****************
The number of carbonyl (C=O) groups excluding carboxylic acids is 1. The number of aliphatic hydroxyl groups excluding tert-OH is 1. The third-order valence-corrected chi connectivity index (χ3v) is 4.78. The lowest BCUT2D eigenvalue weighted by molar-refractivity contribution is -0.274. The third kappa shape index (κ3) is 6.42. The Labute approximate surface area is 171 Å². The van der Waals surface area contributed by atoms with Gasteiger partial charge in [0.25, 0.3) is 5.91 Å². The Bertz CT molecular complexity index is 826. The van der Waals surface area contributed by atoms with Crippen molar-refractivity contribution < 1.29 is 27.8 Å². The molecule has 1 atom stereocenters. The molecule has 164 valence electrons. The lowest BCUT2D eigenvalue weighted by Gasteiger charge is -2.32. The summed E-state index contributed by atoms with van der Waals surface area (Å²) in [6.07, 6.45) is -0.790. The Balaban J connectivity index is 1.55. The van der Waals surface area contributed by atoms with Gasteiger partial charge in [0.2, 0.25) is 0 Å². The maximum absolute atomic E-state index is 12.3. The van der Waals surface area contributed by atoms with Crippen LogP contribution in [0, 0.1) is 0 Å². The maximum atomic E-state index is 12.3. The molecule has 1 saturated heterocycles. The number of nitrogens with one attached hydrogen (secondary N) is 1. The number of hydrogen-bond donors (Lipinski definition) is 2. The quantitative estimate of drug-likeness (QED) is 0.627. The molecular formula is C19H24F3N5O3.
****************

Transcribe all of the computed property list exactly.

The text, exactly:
The number of carbonyl (C=O) groups excluding carboxylic acids is 1. The number of aliphatic hydroxyl groups excluding tert-OH is 1. The third-order valence-corrected chi connectivity index (χ3v) is 4.78. The lowest BCUT2D eigenvalue weighted by molar-refractivity contribution is -0.274. The third kappa shape index (κ3) is 6.42. The Labute approximate surface area is 171 Å². The van der Waals surface area contributed by atoms with Gasteiger partial charge in [0.25, 0.3) is 5.91 Å². The Bertz CT molecular complexity index is 826. The van der Waals surface area contributed by atoms with Crippen molar-refractivity contribution < 1.29 is 27.8 Å². The molecule has 1 atom stereocenters. The molecule has 164 valence electrons. The lowest BCUT2D eigenvalue weighted by Gasteiger charge is -2.32. The summed E-state index contributed by atoms with van der Waals surface area (Å²) in [6.07, 6.45) is -0.790. The Balaban J connectivity index is 1.55. The van der Waals surface area contributed by atoms with Gasteiger partial charge in [0.2, 0.25) is 0 Å². The maximum absolute atomic E-state index is 12.3. The van der Waals surface area contributed by atoms with Crippen LogP contribution in [0, 0.1) is 0 Å². The maximum atomic E-state index is 12.3. The molecule has 1 saturated heterocycles. The number of nitrogens with one attached hydrogen (secondary N) is 1. The number of hydrogen-bond donors (Lipinski definition) is 2. The quantitative estimate of drug-likeness (QED) is 0.627. The molecular formula is C19H24F3N5O3.